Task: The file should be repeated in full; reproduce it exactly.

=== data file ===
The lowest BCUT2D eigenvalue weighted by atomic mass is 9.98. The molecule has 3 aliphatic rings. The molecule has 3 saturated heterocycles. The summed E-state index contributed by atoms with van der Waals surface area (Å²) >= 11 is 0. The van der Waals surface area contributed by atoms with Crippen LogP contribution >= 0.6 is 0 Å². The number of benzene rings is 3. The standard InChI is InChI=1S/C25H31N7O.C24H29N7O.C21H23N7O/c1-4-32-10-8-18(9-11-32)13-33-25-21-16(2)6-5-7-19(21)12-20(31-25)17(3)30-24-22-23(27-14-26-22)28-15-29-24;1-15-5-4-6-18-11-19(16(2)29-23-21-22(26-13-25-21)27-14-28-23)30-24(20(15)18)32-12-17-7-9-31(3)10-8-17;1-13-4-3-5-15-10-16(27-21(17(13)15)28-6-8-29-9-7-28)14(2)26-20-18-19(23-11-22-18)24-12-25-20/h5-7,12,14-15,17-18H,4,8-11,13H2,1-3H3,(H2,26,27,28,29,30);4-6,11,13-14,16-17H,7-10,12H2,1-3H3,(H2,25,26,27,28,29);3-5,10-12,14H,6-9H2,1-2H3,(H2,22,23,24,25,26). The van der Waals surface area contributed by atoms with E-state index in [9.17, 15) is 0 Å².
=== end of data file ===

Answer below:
The lowest BCUT2D eigenvalue weighted by atomic mass is 9.98. The molecule has 3 aliphatic rings. The molecule has 3 saturated heterocycles. The summed E-state index contributed by atoms with van der Waals surface area (Å²) >= 11 is 0. The van der Waals surface area contributed by atoms with Crippen LogP contribution >= 0.6 is 0 Å². The number of benzene rings is 3. The standard InChI is InChI=1S/C25H31N7O.C24H29N7O.C21H23N7O/c1-4-32-10-8-18(9-11-32)13-33-25-21-16(2)6-5-7-19(21)12-20(31-25)17(3)30-24-22-23(27-14-26-22)28-15-29-24;1-15-5-4-6-18-11-19(16(2)29-23-21-22(26-13-25-21)27-14-28-23)30-24(20(15)18)32-12-17-7-9-31(3)10-8-17;1-13-4-3-5-15-10-16(27-21(17(13)15)28-6-8-29-9-7-28)14(2)26-20-18-19(23-11-22-18)24-12-25-20/h5-7,12,14-15,17-18H,4,8-11,13H2,1-3H3,(H2,26,27,28,29,30);4-6,11,13-14,16-17H,7-10,12H2,1-3H3,(H2,25,26,27,28,29);3-5,10-12,14H,6-9H2,1-2H3,(H2,22,23,24,25,26). The van der Waals surface area contributed by atoms with E-state index in [9.17, 15) is 0 Å².